Boots on the Ground in Glasgow: Josh Kerr Expects “Electric” Crowd, Seb Coe Explains Why Beijing Got 2027 Worlds

"It was difficult to get tickets, I’m not going to lie," Kerr said ahead of a World Championships on Scottish soil

GLASGOW, Scotland — Greetings from Glasgow! The 2024 World Athletics Indoor Championships kick off on Friday and much of the track world has assembled in Scotland’s largest city. Noah Lyles is here. Seb Coe is here. World Athletics has even brought in 800-meter GOAT David Rudisha as an ambassador for the event — even though Rudisha never raced indoors during his career. (And it shows — while Rudisha said he is excited to see Lyles face Kenyan star Ferdinand Omanyala in Glasgow, he mistakenly said they would be racing at 100 meters rather than 60).

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The venue, Emirates Arena, right next to the iconic Celtic Park, is on the smaller side (capacity: 5,000). But it features a freshly-laid Mondo track (you can see a cool time-lapse of its construction here) and it is expected to be loud, especially when one of Scotland’s medal threats is on the track.

This place is going to be absolutely electric,” said one of those medal threats, 1500-meter world champion Josh Kerr, who last raced in Glasgow at the British championships in 2020. “Everyone feels like they’re on top of you. It’s going to be so loud and amazing and I don’t think anyone puts on a running event like the UK does.”

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Kerr did not commit to World Indoors until two weeks ago and said he delayed in committing because he wanted to ensure he would be where he wanted to be, physically, at the championships.

“The conversation [with coach Danny Mackey] had to be that the training had to come more easily than it normally did indoors,” Kerr said. “For me, it normally takes a little bit more time to build up into these events. The short track sometimes isn’t the most beneficial to my knees and hips and everything. So just making sure that the body wasn’t fighting the training.”

The toughest part of waiting so long to make a decision? Scrambling to fulfill ticket requests for the friends and family who want to see Kerr compete for a world title for the first — and likely last — time on Scottish soil.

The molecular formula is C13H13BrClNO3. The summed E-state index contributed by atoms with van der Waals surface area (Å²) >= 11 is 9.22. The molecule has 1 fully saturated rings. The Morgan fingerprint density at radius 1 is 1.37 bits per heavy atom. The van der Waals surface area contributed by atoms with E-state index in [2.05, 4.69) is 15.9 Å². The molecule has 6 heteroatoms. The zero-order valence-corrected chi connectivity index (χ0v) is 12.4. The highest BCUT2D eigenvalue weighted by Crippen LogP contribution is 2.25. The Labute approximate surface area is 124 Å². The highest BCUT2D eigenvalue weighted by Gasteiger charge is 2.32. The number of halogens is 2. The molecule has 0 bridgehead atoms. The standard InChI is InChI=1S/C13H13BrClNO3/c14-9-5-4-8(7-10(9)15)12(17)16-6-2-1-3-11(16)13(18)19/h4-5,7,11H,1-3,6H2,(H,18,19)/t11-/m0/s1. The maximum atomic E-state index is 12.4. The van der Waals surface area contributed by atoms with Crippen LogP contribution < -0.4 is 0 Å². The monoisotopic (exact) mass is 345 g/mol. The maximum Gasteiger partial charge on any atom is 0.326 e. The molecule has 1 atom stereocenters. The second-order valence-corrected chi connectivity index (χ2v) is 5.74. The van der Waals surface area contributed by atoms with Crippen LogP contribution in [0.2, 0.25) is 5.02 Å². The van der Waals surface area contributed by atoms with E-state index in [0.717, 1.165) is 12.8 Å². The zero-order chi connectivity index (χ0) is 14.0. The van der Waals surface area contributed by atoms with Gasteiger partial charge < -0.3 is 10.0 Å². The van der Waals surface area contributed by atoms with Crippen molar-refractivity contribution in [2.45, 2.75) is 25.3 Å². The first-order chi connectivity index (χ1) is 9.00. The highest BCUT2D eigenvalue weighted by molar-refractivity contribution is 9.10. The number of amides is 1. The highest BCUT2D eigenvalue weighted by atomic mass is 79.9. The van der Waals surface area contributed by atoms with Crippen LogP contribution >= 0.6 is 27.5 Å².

“It was difficult to get tickets, I’m not going to lie,” Kerr said.

Kerr’s 8:00.67 2-mile world record at the Millrose Games on February 11 demonstrated that he is incredibly fit and offered further proof of the progress Kerr has made in the longer events after running 7:33 for 3,000 at the same meet last year. That sort of endurance is now necessary to succeed in the 1500 meters on the biggest stages of the sport. Of the six medals awarded at the 2022 and 2023 World Championships, four have gone to 1500/5000 men (Mo KatirNarve NordasJakob Ingebrigtsen x2).

No one would describe Kerr (13:23 5,000 pb) or his predecessor as world champion, Jake Wightman (who has never run a track 5,000 and has a 14:19 pb from the roads) as 1500/5000 guys, but both made concerted efforts to improve their endurance ahead of their gold-medal seasons. It has taken 3:29 to get on the podium at each of the last three global championships, and you have to be strong to run 3:29 in the third round of a championship. That, Kerr said, is why he is running the 3,000 rather than the 1500 in Glasgow.

“I think I have some untapped potential in the 3k,” Kerr said. “My 5k is horrible actually, probably one of the worst in the world. I’m trying to get better at that and trying to focus on some of the things that maybe I haven’t done well in the past. And hopefully that will bring me through the three rounds of the 1500 at the Olympics.”

And in case you’re wondering yes, Kerr was asked about Ingebrigtsen at the press conference. For once, he had nothing to say.

Seb Coe explains World Athletics’ decision to take 2027 World Championships to Beijing